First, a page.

Dec 11, 2023 - News

Grant gets Phoenix closer to passenger rail restoration, but there's still long way to go

Passengers board a train while pulling suitcases.

Passengers board a train bound for Boston from Washington in 2021. Photo: Chip Somodevilla/Getty Images

Arizona is taking an important step toward the restoration of passenger rail service to the Valley after nearly three decades without it, but the future of Phoenix-to-Tucson rail remains uncertain.

The latest: The Federal Railroad Administration (FRA) awarded the Arizona Department of Transportation (ADOT) a $500,000 grant last week for preliminary planning for the proposed rail line.

Details: The proposed line would run 120 miles from Buckeye to Tucson, with stops in Marana, Coolidge, Queen Creek, Tempe, Sky Harbor, Phoenix and Avondale, according to ADOT.

  • The plan assumes three daily round-trip routes, with a one-way travel time of about 1 hour and 23 minutes.

What's next: ADOT will use its grant money plan to lay out an implementation plan for the proposed line between Arizona's two largest cities.

  • The timeline for completing the plan is unclear.
  • The next steps are a preliminary engineering plan and a Tier II environmental study, since ADOT has already completed a required Tier I environmental study.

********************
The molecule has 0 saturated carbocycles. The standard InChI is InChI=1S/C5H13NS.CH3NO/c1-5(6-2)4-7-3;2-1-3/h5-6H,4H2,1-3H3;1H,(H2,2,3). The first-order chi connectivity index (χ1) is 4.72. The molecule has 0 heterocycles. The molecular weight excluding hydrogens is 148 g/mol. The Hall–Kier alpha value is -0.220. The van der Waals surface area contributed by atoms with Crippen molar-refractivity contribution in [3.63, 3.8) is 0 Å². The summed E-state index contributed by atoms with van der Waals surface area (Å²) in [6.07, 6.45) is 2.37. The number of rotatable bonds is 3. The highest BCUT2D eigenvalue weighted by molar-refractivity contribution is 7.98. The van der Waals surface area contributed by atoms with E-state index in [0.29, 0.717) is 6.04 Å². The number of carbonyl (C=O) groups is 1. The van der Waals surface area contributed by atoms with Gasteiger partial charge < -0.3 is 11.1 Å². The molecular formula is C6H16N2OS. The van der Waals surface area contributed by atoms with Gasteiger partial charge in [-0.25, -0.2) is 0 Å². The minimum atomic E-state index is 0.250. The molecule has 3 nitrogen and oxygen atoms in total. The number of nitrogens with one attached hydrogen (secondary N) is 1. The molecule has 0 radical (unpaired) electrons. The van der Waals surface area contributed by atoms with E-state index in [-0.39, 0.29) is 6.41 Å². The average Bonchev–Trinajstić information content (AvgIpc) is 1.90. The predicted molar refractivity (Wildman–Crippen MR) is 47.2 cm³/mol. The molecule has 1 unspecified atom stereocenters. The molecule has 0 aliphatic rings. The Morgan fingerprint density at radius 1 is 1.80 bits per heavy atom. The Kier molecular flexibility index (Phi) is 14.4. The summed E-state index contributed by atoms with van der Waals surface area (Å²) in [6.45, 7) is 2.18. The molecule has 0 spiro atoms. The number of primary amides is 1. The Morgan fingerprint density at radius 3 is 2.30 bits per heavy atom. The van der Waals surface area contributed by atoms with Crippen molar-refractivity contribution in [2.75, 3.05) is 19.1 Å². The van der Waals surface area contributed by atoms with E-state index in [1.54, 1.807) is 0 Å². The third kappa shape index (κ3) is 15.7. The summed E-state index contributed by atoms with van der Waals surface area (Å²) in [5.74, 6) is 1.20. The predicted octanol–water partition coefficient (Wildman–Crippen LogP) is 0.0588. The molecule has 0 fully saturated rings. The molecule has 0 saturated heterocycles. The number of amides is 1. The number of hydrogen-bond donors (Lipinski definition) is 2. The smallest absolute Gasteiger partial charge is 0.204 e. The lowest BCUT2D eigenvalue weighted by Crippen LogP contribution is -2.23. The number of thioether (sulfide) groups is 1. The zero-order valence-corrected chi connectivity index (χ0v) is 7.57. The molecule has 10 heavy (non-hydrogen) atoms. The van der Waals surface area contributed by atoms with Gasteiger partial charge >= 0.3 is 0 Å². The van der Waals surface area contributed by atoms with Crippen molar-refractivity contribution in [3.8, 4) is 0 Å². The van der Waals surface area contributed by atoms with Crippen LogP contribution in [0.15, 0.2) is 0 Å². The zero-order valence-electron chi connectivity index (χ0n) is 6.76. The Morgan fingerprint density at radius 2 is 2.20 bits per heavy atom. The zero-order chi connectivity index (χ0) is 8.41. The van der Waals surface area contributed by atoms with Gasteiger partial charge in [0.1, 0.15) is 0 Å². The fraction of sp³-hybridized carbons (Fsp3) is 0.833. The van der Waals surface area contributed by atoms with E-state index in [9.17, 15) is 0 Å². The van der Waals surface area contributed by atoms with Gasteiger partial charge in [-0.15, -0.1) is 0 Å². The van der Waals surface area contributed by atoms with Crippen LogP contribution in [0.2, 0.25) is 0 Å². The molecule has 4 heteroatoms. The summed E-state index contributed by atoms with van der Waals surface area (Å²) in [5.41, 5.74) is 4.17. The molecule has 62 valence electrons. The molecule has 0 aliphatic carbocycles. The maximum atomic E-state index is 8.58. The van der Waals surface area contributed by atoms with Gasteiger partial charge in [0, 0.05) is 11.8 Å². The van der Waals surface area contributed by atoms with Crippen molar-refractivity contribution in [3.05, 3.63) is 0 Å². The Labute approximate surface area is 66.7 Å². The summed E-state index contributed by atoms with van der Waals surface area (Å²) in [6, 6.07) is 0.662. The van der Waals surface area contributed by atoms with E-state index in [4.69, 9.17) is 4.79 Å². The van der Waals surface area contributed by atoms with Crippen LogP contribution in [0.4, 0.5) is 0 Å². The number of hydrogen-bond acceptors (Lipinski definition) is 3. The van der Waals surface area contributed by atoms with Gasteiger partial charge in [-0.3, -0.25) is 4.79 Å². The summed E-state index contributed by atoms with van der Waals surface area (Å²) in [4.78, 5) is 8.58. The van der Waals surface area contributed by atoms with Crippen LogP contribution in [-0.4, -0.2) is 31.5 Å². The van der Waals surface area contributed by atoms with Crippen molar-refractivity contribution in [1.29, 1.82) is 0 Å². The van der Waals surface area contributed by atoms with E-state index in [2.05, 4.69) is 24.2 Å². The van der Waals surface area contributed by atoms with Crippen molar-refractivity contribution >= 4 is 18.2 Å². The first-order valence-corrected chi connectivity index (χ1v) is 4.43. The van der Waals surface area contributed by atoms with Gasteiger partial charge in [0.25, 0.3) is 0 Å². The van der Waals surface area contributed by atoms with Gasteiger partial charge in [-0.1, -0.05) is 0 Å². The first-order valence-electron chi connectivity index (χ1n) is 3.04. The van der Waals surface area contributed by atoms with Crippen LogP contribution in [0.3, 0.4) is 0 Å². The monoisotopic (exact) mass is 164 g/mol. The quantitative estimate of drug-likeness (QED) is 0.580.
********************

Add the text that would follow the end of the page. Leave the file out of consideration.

Yes, but: No funding has been designated for the actual rail line.

  • The FRA has advised that completing the development plan "may lead to selection preference for future funding opportunities," ADOT said in a press statement Friday.

Zoom in: Still, the grant is an important step, ADOT spokesperson Steve Elliott told Axios Phoenix.

  • FRA received more than 90 applications, and the two $500,000 grants for Arizona were among 67 awarded.
  • Not all of the applications were selected, and those picked are expected to receive priority for future funding.
  • "It is exciting news. It does move this forward," Elliott said.

Flashback: Phoenix hasn't had passenger rail since 1996, when Sunset Limited was rerouted to Maricopa, bypassing Phoenix.

  • The decision was made after a 1995 derailment in the desert about 50 miles outside Phoenix. The derailment was determined to be an act of sabotage and caused substantial damage to the tracks.
  • Since 1996, Phoenix has been the largest city in the U.S. without passenger rail.
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